How To Make New Cushions From Old Clothes
Favorite old garments that have become worn and stained in parts, or simply outmoded over the years, need not be thrown away, but can be recycled to make a range of comfy cushions from old clothes. The cushions’ muted shades and soft, aged textures will look invitingly familiar, and help create the ambience of an established country house.
Rummage through your cupboards and wardrobes for suitable materials. A scout around local jumble sales, garage sales and second hand shops can yield some useful finds, at bargain prices. Fabric remnants left over from clothes you have made or had altered in the past can also be used to good effect, so have a good look through your sewing drawer as well.
Be sure to choose garments in toning shades, for a color co-ordinated range of cushions from old clothes. For added interest. decorate the cushions with a variety of trimmings. Many imaginative ideas can be gleaned from the garments themselves, such as using the tassel-trim, twisted cord from an old dressing gown as a border, or buttoning the cushions with old leather buttons cut from a threadbare cardigan. Wash or dry-clean the garments before you begin, and make a note of the washing instructions for reference.
How To Make the Fair Isle Jumper Cushion
Fair Isle jumper
Twisted cord trimming – a wool dressing gown cord is ideal
Four tassels (optional)
Lightweight wadding and muslin backing fabric
2cm(3/4 in) wide Velcro
Matching sewing threads and square cushion pad
Here are step by steps for making “cushions from old clothes”
1. Cutting out
On the jumper’s front and back, mark up a square the size of the cushion pad, plus 2cm (3/4 in). Make sure the Fair Isle pattern lies straight across the squares. Machine zigzag stitch around squares to prevent fraying. Cut out just outside stitching. Cut a square of wadding and of backing fabric to same size.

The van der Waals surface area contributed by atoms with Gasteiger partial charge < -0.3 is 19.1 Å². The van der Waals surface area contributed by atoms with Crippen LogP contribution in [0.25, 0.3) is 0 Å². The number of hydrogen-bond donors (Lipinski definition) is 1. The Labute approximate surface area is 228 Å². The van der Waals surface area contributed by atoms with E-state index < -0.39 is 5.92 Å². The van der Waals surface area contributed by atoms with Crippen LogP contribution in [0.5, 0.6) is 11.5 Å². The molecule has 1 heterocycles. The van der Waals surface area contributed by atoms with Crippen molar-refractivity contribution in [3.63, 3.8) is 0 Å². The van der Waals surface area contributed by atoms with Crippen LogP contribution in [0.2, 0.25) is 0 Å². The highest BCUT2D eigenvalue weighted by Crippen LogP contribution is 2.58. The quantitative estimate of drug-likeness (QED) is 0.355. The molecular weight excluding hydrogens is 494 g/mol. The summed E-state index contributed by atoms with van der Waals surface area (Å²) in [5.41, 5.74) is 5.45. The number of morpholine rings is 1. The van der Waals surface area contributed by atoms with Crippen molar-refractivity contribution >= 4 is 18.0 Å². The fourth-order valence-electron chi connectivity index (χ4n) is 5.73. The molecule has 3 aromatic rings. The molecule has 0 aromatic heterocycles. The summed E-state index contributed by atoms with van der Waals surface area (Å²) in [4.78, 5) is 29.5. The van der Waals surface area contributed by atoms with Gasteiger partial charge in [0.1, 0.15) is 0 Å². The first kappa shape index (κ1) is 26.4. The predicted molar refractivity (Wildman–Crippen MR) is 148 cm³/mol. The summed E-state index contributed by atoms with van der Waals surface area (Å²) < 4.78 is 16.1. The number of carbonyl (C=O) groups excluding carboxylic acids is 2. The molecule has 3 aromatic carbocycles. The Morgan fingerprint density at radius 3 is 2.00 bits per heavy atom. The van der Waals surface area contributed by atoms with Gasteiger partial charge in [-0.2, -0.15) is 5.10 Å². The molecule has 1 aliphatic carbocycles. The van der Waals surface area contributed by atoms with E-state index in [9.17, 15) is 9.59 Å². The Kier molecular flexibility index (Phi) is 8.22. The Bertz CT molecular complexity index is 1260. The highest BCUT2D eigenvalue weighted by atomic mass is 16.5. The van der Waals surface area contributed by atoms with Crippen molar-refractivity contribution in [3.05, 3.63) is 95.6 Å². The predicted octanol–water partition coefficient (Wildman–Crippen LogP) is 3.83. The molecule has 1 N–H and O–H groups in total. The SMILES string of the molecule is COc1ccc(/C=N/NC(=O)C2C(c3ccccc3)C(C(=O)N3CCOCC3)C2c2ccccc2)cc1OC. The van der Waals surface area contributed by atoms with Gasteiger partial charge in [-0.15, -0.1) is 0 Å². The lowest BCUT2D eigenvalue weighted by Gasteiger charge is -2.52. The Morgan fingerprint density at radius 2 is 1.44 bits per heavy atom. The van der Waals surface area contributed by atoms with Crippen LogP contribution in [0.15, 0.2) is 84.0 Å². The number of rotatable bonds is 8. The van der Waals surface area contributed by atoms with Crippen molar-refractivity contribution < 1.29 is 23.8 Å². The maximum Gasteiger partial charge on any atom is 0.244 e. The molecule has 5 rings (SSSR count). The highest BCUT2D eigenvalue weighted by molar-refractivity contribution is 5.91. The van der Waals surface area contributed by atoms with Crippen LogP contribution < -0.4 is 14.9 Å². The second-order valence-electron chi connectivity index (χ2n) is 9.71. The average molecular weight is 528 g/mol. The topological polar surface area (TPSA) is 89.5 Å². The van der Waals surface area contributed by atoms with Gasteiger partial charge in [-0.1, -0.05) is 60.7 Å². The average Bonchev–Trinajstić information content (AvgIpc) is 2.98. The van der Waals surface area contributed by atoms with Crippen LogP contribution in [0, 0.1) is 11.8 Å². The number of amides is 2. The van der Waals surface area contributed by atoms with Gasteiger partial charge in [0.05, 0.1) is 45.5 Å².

2. Quilting the fabric
Machine a second row of zigzag stitching 1.5cm (5/8 in) in from the edges of each Fair Isle square. Sandwich the square of wadding between the backing fabric and the Fair Isle cushion front, with the latter right side out. Pin and tack together. Quilt across the cushion, following parts of the knitted design. Trim the wadding, if it has spread during quilting.
3. Attaching the Velcro
Cut a strip of Velcro the width of your cushion pad. Pin and tack one half of the Velcro along the lower edge of the Fair Isle cushion front, on the right side of the fabric, and theo ther along the lower edge of the cushion back, again on the right side; match up the long edges. Then stitch the Velcro in place.
4. Making up the cushion
With right sides facing and raw edges matching, pin, tack and stitch the cushion front to the back around the side and top edges, taking a 2cm (3/4 in) seam allowance; stitch right down to the lower edge of the cushion. Trim the corners, and zigzag stitch across them to neaten and firmly secure the Fair Isle. Remove tacking stitches, and turn right side out. Fold in and match the Velcro strips to seal the cushion.
5. Trimming the cushion
Cut a length of cord to fit around the cushion, plus extra for tucking in the ends. Bind the ends to prevent fraying. Slip stitch the cord around the cushion, starting at a lower corner, and stitching it to the cushion front only along the lower edge. Unpick the seam where the cord ends meet, and push them through. Re-stitch the seam to secure the cords. Fix a tassel at each corner.
If your chosen garment has any eye-catching decorative features, such as a prettily appliquéd or embroidered pocket, attractive buttons or other stylish fastenings, put them to good use by incorporating them into your cover.
Reference: The Country Look—Decor & Crafts